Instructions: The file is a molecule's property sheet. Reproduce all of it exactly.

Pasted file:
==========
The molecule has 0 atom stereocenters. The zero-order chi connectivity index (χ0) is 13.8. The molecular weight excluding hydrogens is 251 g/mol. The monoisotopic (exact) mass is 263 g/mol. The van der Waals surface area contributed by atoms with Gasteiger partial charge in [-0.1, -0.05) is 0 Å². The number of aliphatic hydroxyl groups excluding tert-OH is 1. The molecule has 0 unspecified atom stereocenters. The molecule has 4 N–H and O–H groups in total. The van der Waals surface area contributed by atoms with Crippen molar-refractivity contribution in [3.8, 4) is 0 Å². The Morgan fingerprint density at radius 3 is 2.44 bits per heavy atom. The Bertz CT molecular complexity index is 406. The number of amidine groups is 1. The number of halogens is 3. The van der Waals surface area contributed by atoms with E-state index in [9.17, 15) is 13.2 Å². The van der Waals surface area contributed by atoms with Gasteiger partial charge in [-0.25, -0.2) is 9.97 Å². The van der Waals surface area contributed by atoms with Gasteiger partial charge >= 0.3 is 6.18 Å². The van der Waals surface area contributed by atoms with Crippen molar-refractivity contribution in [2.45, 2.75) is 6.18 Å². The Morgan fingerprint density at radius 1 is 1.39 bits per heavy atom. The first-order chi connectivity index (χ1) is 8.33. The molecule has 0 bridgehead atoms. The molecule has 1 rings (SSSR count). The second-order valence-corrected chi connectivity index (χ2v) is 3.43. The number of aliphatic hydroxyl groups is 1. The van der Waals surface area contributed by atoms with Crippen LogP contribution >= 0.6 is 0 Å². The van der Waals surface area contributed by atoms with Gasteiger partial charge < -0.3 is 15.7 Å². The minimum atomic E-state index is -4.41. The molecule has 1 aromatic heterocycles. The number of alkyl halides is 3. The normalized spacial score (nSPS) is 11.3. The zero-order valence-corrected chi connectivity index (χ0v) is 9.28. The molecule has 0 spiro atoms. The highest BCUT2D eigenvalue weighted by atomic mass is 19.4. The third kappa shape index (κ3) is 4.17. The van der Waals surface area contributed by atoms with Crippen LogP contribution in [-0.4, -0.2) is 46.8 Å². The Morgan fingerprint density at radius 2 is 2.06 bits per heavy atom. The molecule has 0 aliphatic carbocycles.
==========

The molecule has 0 atom stereocenters. The zero-order chi connectivity index (χ0) is 13.8. The molecular weight excluding hydrogens is 251 g/mol. The monoisotopic (exact) mass is 263 g/mol. The van der Waals surface area contributed by atoms with Gasteiger partial charge in [-0.1, -0.05) is 0 Å². The number of aliphatic hydroxyl groups excluding tert-OH is 1. The molecule has 0 unspecified atom stereocenters. The molecule has 4 N–H and O–H groups in total. The van der Waals surface area contributed by atoms with Crippen molar-refractivity contribution in [3.8, 4) is 0 Å². The Morgan fingerprint density at radius 3 is 2.44 bits per heavy atom. The Bertz CT molecular complexity index is 406. The number of amidine groups is 1. The number of halogens is 3. The van der Waals surface area contributed by atoms with E-state index in [9.17, 15) is 13.2 Å². The van der Waals surface area contributed by atoms with Gasteiger partial charge in [-0.25, -0.2) is 9.97 Å². The van der Waals surface area contributed by atoms with Gasteiger partial charge >= 0.3 is 6.18 Å². The van der Waals surface area contributed by atoms with Crippen molar-refractivity contribution in [2.45, 2.75) is 6.18 Å². The Morgan fingerprint density at radius 1 is 1.39 bits per heavy atom. The first-order chi connectivity index (χ1) is 8.33. The molecule has 0 bridgehead atoms. The molecule has 1 rings (SSSR count). The second-order valence-corrected chi connectivity index (χ2v) is 3.43. The number of aliphatic hydroxyl groups is 1. The van der Waals surface area contributed by atoms with Crippen LogP contribution >= 0.6 is 0 Å². The van der Waals surface area contributed by atoms with Gasteiger partial charge < -0.3 is 15.7 Å². The minimum atomic E-state index is -4.41. The molecule has 1 aromatic heterocycles. The number of alkyl halides is 3. The normalized spacial score (nSPS) is 11.3. The zero-order valence-corrected chi connectivity index (χ0v) is 9.28. The molecule has 0 spiro atoms. The highest BCUT2D eigenvalue weighted by atomic mass is 19.4. The third kappa shape index (κ3) is 4.17. The van der Waals surface area contributed by atoms with Crippen LogP contribution in [-0.4, -0.2) is 46.8 Å². The Morgan fingerprint density at radius 2 is 2.06 bits per heavy atom. The molecule has 0 aliphatic carbocycles.